School children speak live to Antarctic scientists
Four Skype calls were organised by the International Polar Foundation between schools and the Princess Elisabeth Antarctica station (PEA) in the framework of celebrating Antarctica Day on December 1st.
Two schools in Belgium and two in the UK had the unique chance to talk to people at the station in Antarctica. Myriam Dielemans, volunteer at IPF, went to check out one of the Skype calls, which was between 11 and 12 year old pupils at the Ecole du Centre de Woluwe-Saint-Pierre and Jaques Richon, doctor and guide at Princess Elisabeth. She described it as follows:
“The children were glued to the big screen, transfixed by the words of the doctor when he spoke of penguins, ice, cooking and daily life at the station. When he showed the view from his window, there was spontaneous applause.”
The kids were very keen to learn and asked one question after another. For example:
What’s the temperature now?
This morning, the weather was nice: -12°C and almost no wind. It’s light for the whole time as it is summer. Inside PEA it’s 18°C without heating as the station is very well insulated. The walls are 60cm thick.
What do you eat?
Food is transported by ship once a year and all food is frozen. We get a bit of fresh food by plane. However, we have a very good cook, so we eat really well!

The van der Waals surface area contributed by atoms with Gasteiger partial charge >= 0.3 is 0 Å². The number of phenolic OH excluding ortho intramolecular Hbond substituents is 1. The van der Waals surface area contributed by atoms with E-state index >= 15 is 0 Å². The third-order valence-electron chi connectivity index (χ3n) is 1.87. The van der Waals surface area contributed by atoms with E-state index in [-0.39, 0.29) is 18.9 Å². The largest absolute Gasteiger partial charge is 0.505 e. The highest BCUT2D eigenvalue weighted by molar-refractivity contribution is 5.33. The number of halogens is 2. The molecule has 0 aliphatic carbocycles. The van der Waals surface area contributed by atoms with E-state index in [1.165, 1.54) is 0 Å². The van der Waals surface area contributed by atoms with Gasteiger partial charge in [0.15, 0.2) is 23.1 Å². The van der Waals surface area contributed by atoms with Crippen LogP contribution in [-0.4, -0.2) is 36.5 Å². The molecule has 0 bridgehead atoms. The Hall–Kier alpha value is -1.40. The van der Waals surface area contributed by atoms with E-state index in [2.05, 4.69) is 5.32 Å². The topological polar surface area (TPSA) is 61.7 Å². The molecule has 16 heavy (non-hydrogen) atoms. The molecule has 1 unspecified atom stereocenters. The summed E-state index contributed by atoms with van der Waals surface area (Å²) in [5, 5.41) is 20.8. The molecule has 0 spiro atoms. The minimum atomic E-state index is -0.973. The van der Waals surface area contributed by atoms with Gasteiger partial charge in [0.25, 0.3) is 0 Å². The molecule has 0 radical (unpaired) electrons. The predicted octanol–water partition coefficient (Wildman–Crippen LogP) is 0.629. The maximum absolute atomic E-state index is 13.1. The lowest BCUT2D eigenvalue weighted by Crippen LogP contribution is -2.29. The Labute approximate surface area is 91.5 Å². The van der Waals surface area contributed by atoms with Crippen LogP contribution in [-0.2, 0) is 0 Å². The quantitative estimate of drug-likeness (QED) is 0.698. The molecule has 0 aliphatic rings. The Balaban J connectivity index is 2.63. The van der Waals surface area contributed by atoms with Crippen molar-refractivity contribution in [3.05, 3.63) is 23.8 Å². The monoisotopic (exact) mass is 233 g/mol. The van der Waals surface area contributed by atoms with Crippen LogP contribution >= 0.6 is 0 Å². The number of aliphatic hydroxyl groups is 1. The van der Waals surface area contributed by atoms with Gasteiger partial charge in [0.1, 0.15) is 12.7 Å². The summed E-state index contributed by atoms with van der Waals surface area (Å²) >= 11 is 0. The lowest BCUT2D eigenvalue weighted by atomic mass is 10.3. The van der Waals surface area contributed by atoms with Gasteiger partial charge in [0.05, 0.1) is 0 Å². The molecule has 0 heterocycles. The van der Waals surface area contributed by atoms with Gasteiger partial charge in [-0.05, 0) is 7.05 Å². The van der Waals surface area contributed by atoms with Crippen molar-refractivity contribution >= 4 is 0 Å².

Do you have time off?
On Sunday, nobody works. You can go for a walk, go skiing or climbing in the local area. In the evening I usually read a book, but you can also watch films. However, there is no cinema or bar.
Children from Bosworth Academy near Leicester, UK had been doing the Class Zero Emission workshop on Polar Regions and climate change. They had the chance to speak to Alexander Mangold, one of the researchers working at the station. Matt Blackmore, Geography teacher at the school reported:
“The workshop, experiments and kids were all great and went smoothly. They really enjoyed it, but definitely the best was Alex's live link - the kids really grew in confidence and were chatting with him and all got stuck in with some questions. He gave us a mini tour of the station!”
IPF would like to thank Jacques Richon, Walter Cumps, Alexander Mangold and Kristof Soete for making these Skype calls possible.
Picture: School children speak live to Antarctic scientists - © Commune Woluwe Saint Pierre